The US president said the decision ‘contradicts both common sense and the Constitution’
US President Joe Biden said he was “deeply disappointed” after the Supreme Court ruled that Americans could carry guns in public without proving a particular need to do so, in a ruling that struck down a century-old New York law.
Commenting after the court voted 6-3 to strike out the firearms provision on Thursday, Biden argued that the justices had abandoned an important law that allowed the New York state government to “to protect its citizens.”
“This decision contradicts both common sense and the Constitution, and should deeply trouble us all,” he writes emphasizing “we must do more as a society – not less – to protect our fellow Americans” in light of the recent mass shootings in New York and Texas.
Passed in 1911, the law in question required New Yorkers to prove that they had a “just cause” carry a concealed firearm outside their property. In the Supreme Court’s majority opinion overturning the measure, however, Justice Clarence Thomas said the right to bear arms is guaranteed by the U.S. Constitution and should not be treated as a “second class” privilege.
“The constitutional right to bear arms in public in self-defense is not ‘a second-class right subject to an entirely different set of rules than the other guarantees of the Bill of Rights,'” he said. added. he wrote. “We know of no other constitutional right that an individual can exercise only after demonstrating to government officials a special need.”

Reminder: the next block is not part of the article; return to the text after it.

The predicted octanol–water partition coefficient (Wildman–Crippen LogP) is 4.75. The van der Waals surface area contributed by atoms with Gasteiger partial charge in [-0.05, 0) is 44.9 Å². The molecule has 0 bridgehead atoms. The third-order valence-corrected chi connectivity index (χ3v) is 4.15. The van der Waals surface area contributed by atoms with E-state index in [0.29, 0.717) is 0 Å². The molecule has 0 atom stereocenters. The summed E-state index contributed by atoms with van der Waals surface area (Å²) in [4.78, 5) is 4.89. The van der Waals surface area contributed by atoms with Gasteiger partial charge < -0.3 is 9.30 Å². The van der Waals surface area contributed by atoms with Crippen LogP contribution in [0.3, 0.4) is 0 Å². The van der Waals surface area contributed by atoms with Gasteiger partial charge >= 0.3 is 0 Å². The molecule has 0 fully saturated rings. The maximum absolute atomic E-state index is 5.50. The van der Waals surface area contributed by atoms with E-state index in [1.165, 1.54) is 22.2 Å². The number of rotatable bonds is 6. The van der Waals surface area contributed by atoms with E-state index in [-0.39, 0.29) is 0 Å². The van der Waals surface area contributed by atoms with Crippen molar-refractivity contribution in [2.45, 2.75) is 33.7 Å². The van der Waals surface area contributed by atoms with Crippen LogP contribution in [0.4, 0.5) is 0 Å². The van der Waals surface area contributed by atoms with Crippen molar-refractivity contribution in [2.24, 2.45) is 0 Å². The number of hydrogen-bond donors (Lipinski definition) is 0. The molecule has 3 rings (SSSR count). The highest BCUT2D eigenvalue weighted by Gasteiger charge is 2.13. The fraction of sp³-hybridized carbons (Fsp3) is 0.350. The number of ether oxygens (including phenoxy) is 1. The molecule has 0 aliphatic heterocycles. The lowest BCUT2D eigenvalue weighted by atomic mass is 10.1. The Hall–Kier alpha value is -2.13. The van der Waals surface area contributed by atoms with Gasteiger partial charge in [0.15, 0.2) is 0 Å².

Although the latest case challenged a New York law, the decision paves the way for additional lawsuits against similar restrictions in several other states, including Massachusetts, Maryland, New Jersey and California.
Thursday’s decision came amid renewed debate over gun control measures in the wake of the pair of mass shootings in recent months, as the House and Senate both propose legislation that would strengthen background checks and impose a number of other restrictions on gun owners and those looking to buy guns.
Biden then urged states to “enact and enforce common sense laws to make their citizens and communities safer from gun violence,” arguing that the “The Second Amendment is not absolute.”
“For centuries, states have regulated who can buy or own guns, what kinds of guns they can use, and where they can carry those guns. And the courts have upheld those settlements,” He continued.
A dissenting opinion signed by liberal justices Sonia Sotomayor, Stephen Breyer and Elena Kagan echoed the president’s sentiments, saying the court found him “often necessary” to consider “the grave dangers and consequences of armed violence” when deciding on Second Amendment issues, upholding New York law did not violate the Constitution.